The CBI may file the first charge sheet in the Commonwealth Games scam on Friday against Suresh Kalmadi and other former officials of the Organising Committee with the agency claiming to have enough evidence to nail them for alleged bunglings in a Rs 141 crore contract.The agency may name sacked OC chairman Kalmadi along with the then officials; Secretary General Lalit Bhanot, Director General V K Verma, Deputy Director General (procurement) Surjeet Lal besides beneficiary company Swiss Timing for allegedly inflating the cost of contract causing Rs 95 crore loss to exchequer, top CBI sources said.The CBI had claimed in its FIR that the contract for Timing Scoring and Results system was awarded by “wrongfully restricting and eliminating competition” from other suppliers in a pre-meditated and planned manner.The CBI is also likely to send Letters Rogatory to Switzerland seeking details about beneficiary company Swiss Timing from local authorities after the first set of charges are levelled in the case, they said.According to sources, the sleuths have found details of an alleged bribe of Rs 23 crore which exchanged hands for awarding the contract for framing the eligibility requirements in such a way that competing firms may be sidelined.The agency has to file the chargesheet before May 23 as the 90-day mandatory period for levelling charges against Bhanot and Verma, arrested on February 23, will be getting over making the duo eligible for bail. Kalmadi was arrested on April 25.Sources said Indian representatives of Swiss Timing were in constant touch with Kalmadi and other officials of the OC much before the tender was floated.advertisementThe contract worth Rs.141 crore was awarded for setting up Timing Scoring and Results system during the mega sporting event last year.It is alleged that the Committee for shortlisting prospective bidders for TSR was constituted by selecting handpicked officials, CBI spokesperson Dharini Mishra had said after the arrest of Kalmadi.Investigation has also revealed that members of the tenders evaluation committee were coerced and threatened to disqualify other bidders, she had said.The agency has registered 11 FIRs in the cases related to Commonwealth Games scam.- With PTI inputs
Real Madrid attacker Vinicius Junior: Why Osasuna goal brought me to tearsby Carlos Volcanoa month agoSend to a friendShare the loveReal Madrid attacker Vinicius Junior has explained his tears after scoring in victory over Osasuna.Vinicius says he cried as being injured it had been a “little difficult” for him to rediscover the form of last season.He said, “I cried because after my injury it was a bit complicated. It was taking a long time to play as before. I was not so happy. “Today I was calmer and nothing better than before a derby. After so many games, I had never been so many without scoring. “I am delighted to have scored again.” About the authorCarlos VolcanoShare the loveHave your say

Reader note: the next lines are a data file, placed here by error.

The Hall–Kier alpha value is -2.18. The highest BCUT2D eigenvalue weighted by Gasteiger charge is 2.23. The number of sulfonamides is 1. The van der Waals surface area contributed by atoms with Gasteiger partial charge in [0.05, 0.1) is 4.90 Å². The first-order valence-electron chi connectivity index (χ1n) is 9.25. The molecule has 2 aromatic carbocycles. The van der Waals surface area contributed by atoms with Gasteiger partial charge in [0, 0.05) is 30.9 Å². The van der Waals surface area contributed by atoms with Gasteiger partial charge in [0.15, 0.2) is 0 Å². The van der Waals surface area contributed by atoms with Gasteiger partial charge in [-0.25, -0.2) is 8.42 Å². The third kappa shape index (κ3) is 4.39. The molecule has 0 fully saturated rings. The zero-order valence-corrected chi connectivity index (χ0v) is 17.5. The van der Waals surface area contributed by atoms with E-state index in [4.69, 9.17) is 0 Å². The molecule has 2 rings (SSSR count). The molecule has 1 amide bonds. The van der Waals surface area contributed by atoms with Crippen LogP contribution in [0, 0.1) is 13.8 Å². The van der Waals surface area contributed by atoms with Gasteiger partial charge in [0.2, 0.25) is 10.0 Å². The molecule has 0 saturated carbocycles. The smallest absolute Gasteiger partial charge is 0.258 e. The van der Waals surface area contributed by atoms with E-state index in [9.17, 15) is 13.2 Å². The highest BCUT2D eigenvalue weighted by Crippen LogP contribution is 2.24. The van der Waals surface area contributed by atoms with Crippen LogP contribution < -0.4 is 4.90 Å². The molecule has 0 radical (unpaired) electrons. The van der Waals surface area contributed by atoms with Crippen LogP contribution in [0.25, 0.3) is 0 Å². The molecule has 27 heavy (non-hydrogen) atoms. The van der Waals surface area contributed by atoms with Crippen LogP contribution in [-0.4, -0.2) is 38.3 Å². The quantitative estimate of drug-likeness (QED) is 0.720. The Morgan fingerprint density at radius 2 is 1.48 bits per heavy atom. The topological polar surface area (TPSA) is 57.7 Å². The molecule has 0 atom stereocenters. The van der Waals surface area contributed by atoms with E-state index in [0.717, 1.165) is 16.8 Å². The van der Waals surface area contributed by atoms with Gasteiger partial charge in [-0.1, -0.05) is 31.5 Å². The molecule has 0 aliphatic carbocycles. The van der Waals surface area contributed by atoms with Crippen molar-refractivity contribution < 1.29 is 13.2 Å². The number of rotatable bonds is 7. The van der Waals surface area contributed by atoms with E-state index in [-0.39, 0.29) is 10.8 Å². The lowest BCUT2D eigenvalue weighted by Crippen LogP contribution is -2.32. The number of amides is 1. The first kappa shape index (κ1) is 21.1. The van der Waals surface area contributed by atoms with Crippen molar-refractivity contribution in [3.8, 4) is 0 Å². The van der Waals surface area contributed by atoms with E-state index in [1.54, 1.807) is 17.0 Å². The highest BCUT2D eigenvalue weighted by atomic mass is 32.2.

MONTREAL – The timeline of the commercial dispute between Boeing and Bombardier:– April 27: The Chicago giant asks the U.S. Department of Commerce and the U.S. International Trade Commission (ITC) to take action against Bombardier’s business practices.– May 18: The Department of Commerce confirms the beginning of an investigation. Ottawa replies by questioning a military order from Boeing for new Super Hornet jet fighters.– June 9: ITC gives the go-ahead for Washington to continue its investigation into CSeries sales south of the border.– 28 June: At the request of Boeing, the Department of Commerce agrees to delay the disclosure of its preliminary decision on possible punitive duties by two months, until Sept. 25.– Sept. 4: Boeing International Division President Marc Allen says the U.S. giant has no intention to back down and withdraw its complaint against Bombardier.– Sept. 5: British Prime Minister Theresa May, in a telephone conversation with U.S. President Donald Trump, pleads in favour of the Quebec manufacturer, which has more than 4,000 employees in Belfast, Northern Ireland.– Sept. 13: Demonstration in downtown Montreal of hundreds of union members in the aeronautics sector to denounce the Boeing approach.– Sept. 20: Bombardier workers in Toronto walk off the job to support company’s battle against Boeing.– Sept. 24: JetBlue becomes latest U.S. airline to write to the ITC urging it to deny Boeing’s petition, saying tariffs on the aircraft would harm competition and result in higher airfares.– Sept. 26: Department of Commerce announces a hefty 219 per cent preliminary countervailing duty on CSeries exports to the U.S., pending a final determination in February.– Oct. 4: Department of Commerce is expected to announce preliminary anti-dumping duties, but that could be extended.– December: Department of Commerce will release its final determinations.– February: ITC will make its final ruling, imposes any final duties.